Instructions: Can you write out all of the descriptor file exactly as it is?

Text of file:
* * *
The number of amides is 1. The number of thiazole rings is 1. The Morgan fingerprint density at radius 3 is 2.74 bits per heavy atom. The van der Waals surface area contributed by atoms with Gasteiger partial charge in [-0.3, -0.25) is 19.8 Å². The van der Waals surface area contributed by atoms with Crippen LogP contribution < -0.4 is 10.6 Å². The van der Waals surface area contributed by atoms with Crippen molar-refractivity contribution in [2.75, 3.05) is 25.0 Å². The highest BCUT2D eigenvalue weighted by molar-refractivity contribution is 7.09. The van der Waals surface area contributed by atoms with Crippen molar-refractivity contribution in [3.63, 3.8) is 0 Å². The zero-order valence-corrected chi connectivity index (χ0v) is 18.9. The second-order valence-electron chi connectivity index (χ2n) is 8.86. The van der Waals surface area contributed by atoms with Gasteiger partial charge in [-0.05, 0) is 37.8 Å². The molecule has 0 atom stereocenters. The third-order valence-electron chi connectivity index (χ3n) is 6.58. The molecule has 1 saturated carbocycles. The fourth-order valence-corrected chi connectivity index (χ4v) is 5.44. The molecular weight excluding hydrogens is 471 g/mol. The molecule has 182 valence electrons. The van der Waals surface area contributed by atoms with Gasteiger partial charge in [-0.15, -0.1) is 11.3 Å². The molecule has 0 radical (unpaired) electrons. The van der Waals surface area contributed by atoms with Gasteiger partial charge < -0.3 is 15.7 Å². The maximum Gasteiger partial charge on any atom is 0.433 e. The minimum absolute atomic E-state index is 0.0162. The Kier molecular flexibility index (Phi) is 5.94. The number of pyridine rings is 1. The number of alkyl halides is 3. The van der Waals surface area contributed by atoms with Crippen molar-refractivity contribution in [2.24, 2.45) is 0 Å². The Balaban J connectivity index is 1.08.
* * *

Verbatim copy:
The number of amides is 1. The number of thiazole rings is 1. The Morgan fingerprint density at radius 3 is 2.74 bits per heavy atom. The van der Waals surface area contributed by atoms with Gasteiger partial charge in [-0.3, -0.25) is 19.8 Å². The van der Waals surface area contributed by atoms with Crippen LogP contribution < -0.4 is 10.6 Å². The van der Waals surface area contributed by atoms with Crippen molar-refractivity contribution in [2.75, 3.05) is 25.0 Å². The highest BCUT2D eigenvalue weighted by molar-refractivity contribution is 7.09. The van der Waals surface area contributed by atoms with Crippen molar-refractivity contribution in [3.63, 3.8) is 0 Å². The zero-order valence-corrected chi connectivity index (χ0v) is 18.9. The second-order valence-electron chi connectivity index (χ2n) is 8.86. The van der Waals surface area contributed by atoms with Gasteiger partial charge in [-0.05, 0) is 37.8 Å². The molecule has 0 atom stereocenters. The third-order valence-electron chi connectivity index (χ3n) is 6.58. The molecule has 1 saturated carbocycles. The fourth-order valence-corrected chi connectivity index (χ4v) is 5.44. The molecular weight excluding hydrogens is 471 g/mol. The molecule has 182 valence electrons. The van der Waals surface area contributed by atoms with Gasteiger partial charge in [-0.15, -0.1) is 11.3 Å². The molecule has 0 radical (unpaired) electrons. The van der Waals surface area contributed by atoms with Gasteiger partial charge < -0.3 is 15.7 Å². The maximum Gasteiger partial charge on any atom is 0.433 e. The minimum absolute atomic E-state index is 0.0162. The Kier molecular flexibility index (Phi) is 5.94. The number of pyridine rings is 1. The number of alkyl halides is 3. The van der Waals surface area contributed by atoms with Crippen molar-refractivity contribution in [2.24, 2.45) is 0 Å². The Balaban J connectivity index is 1.08.